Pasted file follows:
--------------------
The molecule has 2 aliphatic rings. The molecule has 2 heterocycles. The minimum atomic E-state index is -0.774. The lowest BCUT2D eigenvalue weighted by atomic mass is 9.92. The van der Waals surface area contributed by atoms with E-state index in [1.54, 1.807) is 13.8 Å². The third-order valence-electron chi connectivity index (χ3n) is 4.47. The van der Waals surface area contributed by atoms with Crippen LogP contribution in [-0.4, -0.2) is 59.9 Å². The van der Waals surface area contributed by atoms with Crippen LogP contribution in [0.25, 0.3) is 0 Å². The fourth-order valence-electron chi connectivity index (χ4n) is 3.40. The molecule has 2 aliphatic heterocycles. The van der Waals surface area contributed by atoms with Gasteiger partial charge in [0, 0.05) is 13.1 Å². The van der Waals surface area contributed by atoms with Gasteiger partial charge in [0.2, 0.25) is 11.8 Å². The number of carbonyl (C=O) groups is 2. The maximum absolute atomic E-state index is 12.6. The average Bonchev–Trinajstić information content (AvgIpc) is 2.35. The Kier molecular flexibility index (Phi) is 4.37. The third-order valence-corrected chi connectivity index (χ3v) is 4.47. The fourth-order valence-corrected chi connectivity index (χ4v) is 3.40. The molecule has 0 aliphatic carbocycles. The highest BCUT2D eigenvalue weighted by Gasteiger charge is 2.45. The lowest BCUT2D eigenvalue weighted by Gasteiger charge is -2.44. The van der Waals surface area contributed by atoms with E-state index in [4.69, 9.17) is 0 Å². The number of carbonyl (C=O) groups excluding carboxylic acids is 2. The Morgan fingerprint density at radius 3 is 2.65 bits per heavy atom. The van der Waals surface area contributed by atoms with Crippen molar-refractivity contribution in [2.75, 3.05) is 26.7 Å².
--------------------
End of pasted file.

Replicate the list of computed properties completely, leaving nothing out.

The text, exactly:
The molecule has 2 aliphatic rings. The molecule has 2 heterocycles. The minimum atomic E-state index is -0.774. The lowest BCUT2D eigenvalue weighted by atomic mass is 9.92. The van der Waals surface area contributed by atoms with E-state index in [1.54, 1.807) is 13.8 Å². The third-order valence-electron chi connectivity index (χ3n) is 4.47. The van der Waals surface area contributed by atoms with Crippen LogP contribution in [-0.4, -0.2) is 59.9 Å². The van der Waals surface area contributed by atoms with Crippen LogP contribution in [0.25, 0.3) is 0 Å². The fourth-order valence-electron chi connectivity index (χ4n) is 3.40. The molecule has 2 aliphatic heterocycles. The van der Waals surface area contributed by atoms with Gasteiger partial charge in [0, 0.05) is 13.1 Å². The van der Waals surface area contributed by atoms with Gasteiger partial charge in [0.2, 0.25) is 11.8 Å². The number of carbonyl (C=O) groups is 2. The maximum absolute atomic E-state index is 12.6. The average Bonchev–Trinajstić information content (AvgIpc) is 2.35. The Kier molecular flexibility index (Phi) is 4.37. The third-order valence-corrected chi connectivity index (χ3v) is 4.47. The fourth-order valence-corrected chi connectivity index (χ4v) is 3.40. The molecule has 0 aliphatic carbocycles. The highest BCUT2D eigenvalue weighted by Gasteiger charge is 2.45. The lowest BCUT2D eigenvalue weighted by Gasteiger charge is -2.44. The van der Waals surface area contributed by atoms with E-state index in [4.69, 9.17) is 0 Å². The number of carbonyl (C=O) groups excluding carboxylic acids is 2. The Morgan fingerprint density at radius 3 is 2.65 bits per heavy atom. The van der Waals surface area contributed by atoms with Crippen molar-refractivity contribution in [2.75, 3.05) is 26.7 Å².